People bring a lot of things to work on a daily basis that they probably should just leave at home – ranging from their personal drama to their kids; but there’s one thing that should always be brought to the workplace and that’s your heart.
We always hear about leaders needing to have high EQ and IQ but all too often we forget about LQ.
Yes, LQ – aptly standing for Love Quotient or what I like to call the heart of this article.
We all run out of gas from time to time both literally and figuratively, but that doesn't mean we don't have a little left to give. Just as a car can keep going when it hits E (for empty), so can you.
The challenge lies in what we believe we can provide and of course what we "assume" others expect from us.
Often times we freeze at the thought of giving someone something because it's attached to a dollar amount or price tag. Since we all have money hang ups the size of Godzilla, it's easy to see why we aren't always quick to think of other solutions. Sometimes the answers aren't as complex as we believe and don't require a penny. In fact, a little insight matched with intent maybe all you need.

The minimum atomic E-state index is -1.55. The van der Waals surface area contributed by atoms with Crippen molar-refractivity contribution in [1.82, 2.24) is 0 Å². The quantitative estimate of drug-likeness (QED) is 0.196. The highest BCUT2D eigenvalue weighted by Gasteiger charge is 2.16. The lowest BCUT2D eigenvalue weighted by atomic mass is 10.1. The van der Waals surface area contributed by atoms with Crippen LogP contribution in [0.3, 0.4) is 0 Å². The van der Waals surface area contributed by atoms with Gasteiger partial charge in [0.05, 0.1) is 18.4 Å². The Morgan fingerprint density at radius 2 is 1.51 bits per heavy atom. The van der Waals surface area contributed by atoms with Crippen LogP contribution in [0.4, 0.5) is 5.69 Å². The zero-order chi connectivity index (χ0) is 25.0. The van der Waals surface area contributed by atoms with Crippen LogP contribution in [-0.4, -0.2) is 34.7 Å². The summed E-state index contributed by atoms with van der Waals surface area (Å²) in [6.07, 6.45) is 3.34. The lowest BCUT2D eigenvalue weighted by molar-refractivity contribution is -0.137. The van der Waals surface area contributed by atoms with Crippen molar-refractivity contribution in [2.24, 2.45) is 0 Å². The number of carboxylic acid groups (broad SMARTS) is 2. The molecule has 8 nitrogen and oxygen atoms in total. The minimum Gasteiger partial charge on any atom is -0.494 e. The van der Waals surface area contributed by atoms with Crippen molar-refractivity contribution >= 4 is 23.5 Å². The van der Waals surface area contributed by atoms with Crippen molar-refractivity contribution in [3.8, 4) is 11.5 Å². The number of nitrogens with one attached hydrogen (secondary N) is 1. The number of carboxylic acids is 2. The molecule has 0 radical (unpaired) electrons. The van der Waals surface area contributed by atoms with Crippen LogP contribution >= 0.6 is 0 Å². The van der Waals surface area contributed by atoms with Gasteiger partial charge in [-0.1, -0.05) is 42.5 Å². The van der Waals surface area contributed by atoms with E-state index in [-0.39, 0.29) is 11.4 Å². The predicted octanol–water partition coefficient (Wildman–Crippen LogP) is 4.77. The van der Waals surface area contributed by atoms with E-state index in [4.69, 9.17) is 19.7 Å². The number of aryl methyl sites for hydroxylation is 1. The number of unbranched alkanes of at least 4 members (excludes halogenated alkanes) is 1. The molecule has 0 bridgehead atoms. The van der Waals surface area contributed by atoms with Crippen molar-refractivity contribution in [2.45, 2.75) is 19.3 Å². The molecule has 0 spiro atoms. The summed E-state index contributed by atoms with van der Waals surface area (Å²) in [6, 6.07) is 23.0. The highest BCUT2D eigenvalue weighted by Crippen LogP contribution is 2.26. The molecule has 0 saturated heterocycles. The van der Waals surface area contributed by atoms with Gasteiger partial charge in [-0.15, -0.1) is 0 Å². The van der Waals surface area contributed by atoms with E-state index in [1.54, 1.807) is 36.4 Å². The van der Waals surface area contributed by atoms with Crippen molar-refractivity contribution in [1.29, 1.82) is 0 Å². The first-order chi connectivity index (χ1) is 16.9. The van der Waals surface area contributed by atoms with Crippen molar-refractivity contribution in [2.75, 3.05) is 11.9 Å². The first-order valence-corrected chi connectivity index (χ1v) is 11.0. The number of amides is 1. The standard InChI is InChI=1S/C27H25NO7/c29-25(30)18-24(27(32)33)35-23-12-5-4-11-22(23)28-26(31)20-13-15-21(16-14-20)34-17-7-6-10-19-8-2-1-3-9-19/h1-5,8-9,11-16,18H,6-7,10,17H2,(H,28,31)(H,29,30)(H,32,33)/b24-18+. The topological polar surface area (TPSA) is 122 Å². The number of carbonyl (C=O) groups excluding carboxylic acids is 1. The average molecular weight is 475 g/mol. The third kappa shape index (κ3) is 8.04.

So how is it that some fail and fall in place while others appear to seemingly get back up and rise to the occasion - finding ultimate success?
The answer is simple - sort of, you see the difference lies in two areas, the first involves their mindset and the second surrounds the actions they take as soon as they experience a setback. It's one part "how" they do it, plus one part "what" they believe which has them moving forward versus standing still. How you respond to your setback will either be the catalyst forward or the cement that hardens you in place.